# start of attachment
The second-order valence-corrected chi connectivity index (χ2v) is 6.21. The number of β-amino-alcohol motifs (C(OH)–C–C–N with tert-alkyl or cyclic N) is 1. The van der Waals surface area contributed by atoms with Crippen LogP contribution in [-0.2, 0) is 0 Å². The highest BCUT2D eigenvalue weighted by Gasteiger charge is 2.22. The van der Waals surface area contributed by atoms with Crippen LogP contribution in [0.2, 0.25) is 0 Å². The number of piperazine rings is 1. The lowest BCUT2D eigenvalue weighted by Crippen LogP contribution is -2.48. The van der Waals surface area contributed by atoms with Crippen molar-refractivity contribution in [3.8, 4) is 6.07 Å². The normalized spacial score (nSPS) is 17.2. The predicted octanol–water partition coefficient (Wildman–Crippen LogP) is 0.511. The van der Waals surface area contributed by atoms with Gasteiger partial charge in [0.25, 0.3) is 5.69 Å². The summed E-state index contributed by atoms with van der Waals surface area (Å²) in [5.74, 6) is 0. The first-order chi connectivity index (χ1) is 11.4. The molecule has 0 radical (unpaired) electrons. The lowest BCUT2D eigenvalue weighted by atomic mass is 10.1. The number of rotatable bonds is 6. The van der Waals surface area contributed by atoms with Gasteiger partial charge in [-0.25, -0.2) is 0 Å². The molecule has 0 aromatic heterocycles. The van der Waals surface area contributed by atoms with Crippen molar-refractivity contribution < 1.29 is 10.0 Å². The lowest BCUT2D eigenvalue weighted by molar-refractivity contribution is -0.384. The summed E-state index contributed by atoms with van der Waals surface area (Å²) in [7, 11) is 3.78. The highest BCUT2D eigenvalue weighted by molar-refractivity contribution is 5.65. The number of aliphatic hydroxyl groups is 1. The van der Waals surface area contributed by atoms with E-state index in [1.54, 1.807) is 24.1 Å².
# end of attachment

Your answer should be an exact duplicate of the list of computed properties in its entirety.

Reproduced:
The second-order valence-corrected chi connectivity index (χ2v) is 6.21. The number of β-amino-alcohol motifs (C(OH)–C–C–N with tert-alkyl or cyclic N) is 1. The van der Waals surface area contributed by atoms with Crippen LogP contribution in [-0.2, 0) is 0 Å². The highest BCUT2D eigenvalue weighted by Gasteiger charge is 2.22. The van der Waals surface area contributed by atoms with Crippen LogP contribution in [0.2, 0.25) is 0 Å². The number of piperazine rings is 1. The lowest BCUT2D eigenvalue weighted by Crippen LogP contribution is -2.48. The van der Waals surface area contributed by atoms with Crippen molar-refractivity contribution in [3.8, 4) is 6.07 Å². The normalized spacial score (nSPS) is 17.2. The predicted octanol–water partition coefficient (Wildman–Crippen LogP) is 0.511. The van der Waals surface area contributed by atoms with Gasteiger partial charge in [0.25, 0.3) is 5.69 Å². The summed E-state index contributed by atoms with van der Waals surface area (Å²) in [5.74, 6) is 0. The first-order chi connectivity index (χ1) is 11.4. The molecule has 0 radical (unpaired) electrons. The lowest BCUT2D eigenvalue weighted by atomic mass is 10.1. The number of rotatable bonds is 6. The van der Waals surface area contributed by atoms with Gasteiger partial charge in [-0.25, -0.2) is 0 Å². The molecule has 0 aromatic heterocycles. The van der Waals surface area contributed by atoms with Crippen molar-refractivity contribution < 1.29 is 10.0 Å². The lowest BCUT2D eigenvalue weighted by molar-refractivity contribution is -0.384. The summed E-state index contributed by atoms with van der Waals surface area (Å²) in [7, 11) is 3.78. The highest BCUT2D eigenvalue weighted by molar-refractivity contribution is 5.65. The number of aliphatic hydroxyl groups is 1. The van der Waals surface area contributed by atoms with E-state index in [1.54, 1.807) is 24.1 Å².